The United Arab Emirates (UAE) is the key Arab state at the centre of the U.S.’s Middle East pushback against increasing Chinese and Russian influence across the region via the recent ‘normalisation deals’ between Israel and the UAE and Bahrain. The UAE’s Abu Dhabi National Oil Co (ADNOC) is the key corporate proxy in this effort. For the strategy to function effectively it is necessary not only that the UAE increases its crude oil volumes via ADNOC - and plans are proceeding to push this up by around 1 million barrels per day (bpd) to at least 5 million bpd by 2030 at the latest – but also to ensure that the UAE is self-sufficient in gas. This latter consideration is vital as it will safeguard the UAE from any external pressure that might be brought upon it by the big gas powers in the region, notably Iran, were it to lack this self-sufficiency. Last week’s announcement of a US$510 million deal with Italy’s Saipem to expand the capacity of the UAE’s flagship Shah Sour Gas Plant is vital in this strategy.
The deal itself is an engineering, procurement and construction (EPC) contract to expand the capacity of its Shah Sour Gas Plant aimed at increasing its processing capacity from 1.28 billion standard cubic feet per day (scf/d) to 1.45 billion scf/d by the end of 2023. This latest initiative is all part of the decision made back in 2014/2015 to eventually make the UAE self-sufficient in gas in order to bolster the country’s energy and power security and to use in its burgeoning and value-added petrochemicals sector. At that point, the Shah Sour Gas Plant, located around 200 kilometres southwest of Abu Dhabi city, had just come on stream and the Related: China's Private Oil Refiners Are Too Powerful For Beijing
Shah Gas Development was designed initially to process about 1 billion scf/d of well fluid containing 23 per cent hydrogen sulphide and 10 per cent carbon dioxide. From this feed gas stream, the plant provided at that time approximately 500 million scf/d of clean natural gas for the domestic Abu Dhabi market while supplying 4,400 tons per day of natural gas liquids, 33,000 barrels per day of condensate, and 9,200 tons per day of elemental sulphur for industrial and agricultural uses.
Given this foundation point for its gas business expansion, which was later formalised into a key element in Abu Dhabi’s ‘Economic Vision 2030’, plans for multiple parallel developments were also discussed, each of which is currently at a varying stage of development. By 2017, ADNOC was looking at investing up to US$20 billion to develop the Hail, Ghasha, Delma, Nasr, and Shuwaihat fields, which it was estimated could produce at least 1.2 billion scf/d of gas. As it stands, the progress at these fields has been mixed but a focused and sustained push across all of the better prospects is likely to occur within the next six to nine months, OilPrice.com understands from sources close to ADNOC.
It is unclear as yet whether these renewed efforts will include the ultra-sour Dalma Gas Development project for which ADNOC last year terminated US$1.65 billion worth of contracts awarded in February to a Petrofac-led group. In keeping with its original strategy for the development of its gas sector development back in 2015, ADNOC will continue to seek foreign partners to exploit its various natural gas sources - including tapping into gas caps and undeveloped deep and sour gas reserves – with the onus being on those companies connected to the nascent U.S.-Israel-Arab state alliance. This corporate partner strategy would also be in line with the fact that ADNOC Sour Gas – which is at the heart of the Shah Gas Development - is 60 per cent owned by ADNOC but the remaining equity stake is held by the U.S.’s Occidental. The companies chosen will also be in a position to help ADNOC to further develop its petrochemicals business, according to the sources exclusively spoken to by OilPrice.com last week. Specifically, ADNOC is looking to nearly triple its current petrochemicals production, to nearly 12 million tonnes per annum by 2025.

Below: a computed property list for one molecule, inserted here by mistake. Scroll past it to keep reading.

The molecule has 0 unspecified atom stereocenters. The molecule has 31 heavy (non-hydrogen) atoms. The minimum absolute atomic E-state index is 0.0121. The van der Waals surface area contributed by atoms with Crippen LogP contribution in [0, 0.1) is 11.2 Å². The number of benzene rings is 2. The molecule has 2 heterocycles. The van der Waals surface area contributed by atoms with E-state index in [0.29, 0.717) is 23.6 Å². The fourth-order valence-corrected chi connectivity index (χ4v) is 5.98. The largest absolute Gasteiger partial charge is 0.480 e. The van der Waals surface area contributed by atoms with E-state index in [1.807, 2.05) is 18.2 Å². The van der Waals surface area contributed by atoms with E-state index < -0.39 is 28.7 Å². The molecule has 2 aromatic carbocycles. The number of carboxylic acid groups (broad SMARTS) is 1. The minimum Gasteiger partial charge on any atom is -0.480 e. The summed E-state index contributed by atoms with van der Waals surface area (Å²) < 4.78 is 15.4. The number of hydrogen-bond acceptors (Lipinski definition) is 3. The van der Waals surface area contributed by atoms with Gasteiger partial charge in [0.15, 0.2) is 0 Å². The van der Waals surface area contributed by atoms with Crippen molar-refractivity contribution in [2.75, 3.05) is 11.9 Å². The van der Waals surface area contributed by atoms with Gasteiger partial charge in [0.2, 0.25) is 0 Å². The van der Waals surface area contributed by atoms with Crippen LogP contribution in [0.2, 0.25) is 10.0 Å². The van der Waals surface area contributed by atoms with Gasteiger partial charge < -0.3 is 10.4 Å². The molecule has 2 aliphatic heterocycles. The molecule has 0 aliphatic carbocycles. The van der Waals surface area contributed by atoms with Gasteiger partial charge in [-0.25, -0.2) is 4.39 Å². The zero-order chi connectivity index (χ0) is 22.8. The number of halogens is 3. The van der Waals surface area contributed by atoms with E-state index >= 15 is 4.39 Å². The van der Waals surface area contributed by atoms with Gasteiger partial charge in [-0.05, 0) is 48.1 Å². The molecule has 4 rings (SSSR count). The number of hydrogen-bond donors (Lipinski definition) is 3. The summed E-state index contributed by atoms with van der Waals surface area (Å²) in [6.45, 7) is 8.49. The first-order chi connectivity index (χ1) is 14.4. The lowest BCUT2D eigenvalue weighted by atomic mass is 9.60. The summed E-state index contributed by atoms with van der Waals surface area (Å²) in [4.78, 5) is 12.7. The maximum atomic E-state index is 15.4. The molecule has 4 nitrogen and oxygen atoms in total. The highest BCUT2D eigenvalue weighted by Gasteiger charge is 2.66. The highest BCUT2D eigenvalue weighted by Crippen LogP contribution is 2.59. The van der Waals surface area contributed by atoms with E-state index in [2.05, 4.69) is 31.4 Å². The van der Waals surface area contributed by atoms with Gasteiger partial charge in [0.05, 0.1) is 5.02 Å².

That these future gas field (and petrochemicals contract) awards would follow a similar geopolitical theme is further implied by the recent awarding by ADNOC of a second major oil and gas exploration block concession to Occidental. The U.S. major had previously won the 5,782 square kilometre (sq. km) Onshore Block 3 in Abu Dhabi's first competitive bid round in February 2019. In return for an initial investment of AED514 million (US$140 million), Occidental most recently secured a 100 per cent stake in the exploration phase of the 4,212 sq. km onshore block while ADNOC will retain the option to own 60 per cent of the production phase in the 35-year concession.
Similarly, the fact that it is Italy’s Saipem that has been chosen to expand the capacity of the UAE’s flagship Shah Sour Gas Plant is in keeping with the nationalities of the companies that featured in the first round of concession awards that ended in March 2019. These were: a consortium led by Italy’s ENI and Thailand’s PTT Exploration and Production Public Co. for Offshore Block 1 and Offshore Block 2, while Onshore Block 1 was awarded to India’s Bharat Petroleum Corp. and the Indian Oil Corp., Onshore Block 3 was awarded to the U.S.’s Occidental Petroleum, and Onshore Block 4 was awarded to Japan’s INPEX Corp.
By Simon Watkins for Oilprice.com
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